Conservatives have tried to block disaster aid packages before — refusing to vote to help Superstorm Sandy victims in 2013, for example, unless aid was offset with spending cuts elsewhere in the budget.
They now are marshaling their bloc of votes against Harvey, preferring an aid package they call "compassionate and fiscally responsible."
"As we have stated for months, the debt ceiling should be paired with significant fiscal and structural reforms," said Rep. Mark Walker (R-N.C.), chairman of the Republican Study Committee.
There's little time for negotiations as the Federal Emergency Management Agency is running out of cash, forcing Republicans and Democrats into an partnership to ensure passage, likely by week's end.
"American families deserve to know that their government will be there for them when disaster strikes, without question and without hesitation," House Minority Leader Nancy Pelosi (D-San Francisco) said in a statement.
Even if Congress swiftly dispatches with Harvey aid, other deadlines loom, including funding to prevent a federal government shutdown at the start of the new fiscal year, Oct. 1.
Trump recently threatened to shut down the government if Congress did not agree to pay for construction of a wall along the border with Mexico, a key campaign pledge.
But Republican leaders want to avoid a repeat of 2013, when conservatives led by Sen. Ted Cruz (R-Texas) and the House Freedom Caucus engaged in a politically damaging strategy that resulted in the 16-day government shutdown.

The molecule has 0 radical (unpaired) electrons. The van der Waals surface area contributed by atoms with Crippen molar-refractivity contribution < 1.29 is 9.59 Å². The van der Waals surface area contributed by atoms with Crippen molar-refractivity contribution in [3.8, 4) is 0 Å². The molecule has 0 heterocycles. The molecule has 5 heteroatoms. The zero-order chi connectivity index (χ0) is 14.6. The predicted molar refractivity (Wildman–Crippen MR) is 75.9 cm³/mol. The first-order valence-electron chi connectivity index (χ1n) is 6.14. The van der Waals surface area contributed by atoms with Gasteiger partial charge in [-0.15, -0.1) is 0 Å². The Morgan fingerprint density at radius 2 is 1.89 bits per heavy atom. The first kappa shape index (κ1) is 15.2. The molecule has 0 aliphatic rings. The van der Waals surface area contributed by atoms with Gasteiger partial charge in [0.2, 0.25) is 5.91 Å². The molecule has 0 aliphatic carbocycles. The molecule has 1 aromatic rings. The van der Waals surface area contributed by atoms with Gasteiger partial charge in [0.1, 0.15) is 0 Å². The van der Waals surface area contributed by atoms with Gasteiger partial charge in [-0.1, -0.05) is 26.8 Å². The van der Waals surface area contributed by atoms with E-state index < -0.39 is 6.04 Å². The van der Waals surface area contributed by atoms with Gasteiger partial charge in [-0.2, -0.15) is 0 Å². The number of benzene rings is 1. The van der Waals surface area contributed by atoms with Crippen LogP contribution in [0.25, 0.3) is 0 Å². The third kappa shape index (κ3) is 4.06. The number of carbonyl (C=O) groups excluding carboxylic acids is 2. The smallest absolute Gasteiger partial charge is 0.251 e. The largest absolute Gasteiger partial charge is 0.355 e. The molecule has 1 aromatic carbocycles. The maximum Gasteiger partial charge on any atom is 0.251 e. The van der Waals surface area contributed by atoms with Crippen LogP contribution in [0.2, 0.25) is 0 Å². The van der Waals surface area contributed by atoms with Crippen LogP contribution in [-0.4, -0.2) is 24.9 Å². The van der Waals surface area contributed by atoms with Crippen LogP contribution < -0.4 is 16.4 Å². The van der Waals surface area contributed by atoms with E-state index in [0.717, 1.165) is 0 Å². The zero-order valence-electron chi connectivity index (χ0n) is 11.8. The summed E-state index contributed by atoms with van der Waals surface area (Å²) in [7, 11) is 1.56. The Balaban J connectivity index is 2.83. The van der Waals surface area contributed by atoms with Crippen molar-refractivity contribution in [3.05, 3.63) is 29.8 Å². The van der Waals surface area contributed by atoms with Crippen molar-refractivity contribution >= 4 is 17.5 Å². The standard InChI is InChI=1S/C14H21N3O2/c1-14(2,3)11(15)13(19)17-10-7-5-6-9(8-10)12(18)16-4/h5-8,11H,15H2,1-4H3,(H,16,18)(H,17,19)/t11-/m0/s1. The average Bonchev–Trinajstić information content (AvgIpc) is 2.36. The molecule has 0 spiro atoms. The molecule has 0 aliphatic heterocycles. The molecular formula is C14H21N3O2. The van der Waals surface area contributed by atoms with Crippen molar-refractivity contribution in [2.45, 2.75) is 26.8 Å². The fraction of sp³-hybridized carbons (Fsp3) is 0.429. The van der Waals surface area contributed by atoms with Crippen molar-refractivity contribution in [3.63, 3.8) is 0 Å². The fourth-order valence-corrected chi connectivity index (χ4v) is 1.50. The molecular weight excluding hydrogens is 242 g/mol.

"You want to keep the government open," Sen. Roy Blunt (R-Mo.) said Sunday on NBC's "Meet the Press." He said there is "no interest in the Republican leaders, I would think any leaders, on Capitol Hill of not keeping the government open."
Republicans probably don't have enough support from their majority to keep federal government spending on autopilot, however, without program cuts and reforms.
That will force McConnell and House Speaker Paul D. Ryan (R-Wis.) to break with conservatives and rely on Democratic votes, potentially exposing them to criticism from right-flank voters who support Trump's vow to push for wall money.
Congress also is likely to roll together other measures — a federal children's healthcare program, the Federal Aviation Administration's authorization and a federal flood insurance program — to prevent program lapses on Sept. 30, when they expire.
Lost among the many immediate concerns are the more ambitious goals Republicans once promised voters.
Efforts at a tax overhaul, a top GOP priority, are teetering, faced with the same kind of party infighting that doomed the Republican plan to end Obamacare.
Republicans are struggling to find a consensus tax plan beyond their broad blueprint of lowering corporate and individual tax rates. It would come with a hefty price tag they have yet to figure out how to pay for — or whether they should pay for it at all.
Meanwhile, any new attempt to end Obamacare must overcome a new hurdle because the Senate parliamentarian determined that special budget rules allowing for majority approval — bypassing a filibuster threat — will expire with the fiscal year at the end of September. Congress would need to pass a new budget to revive the procedure.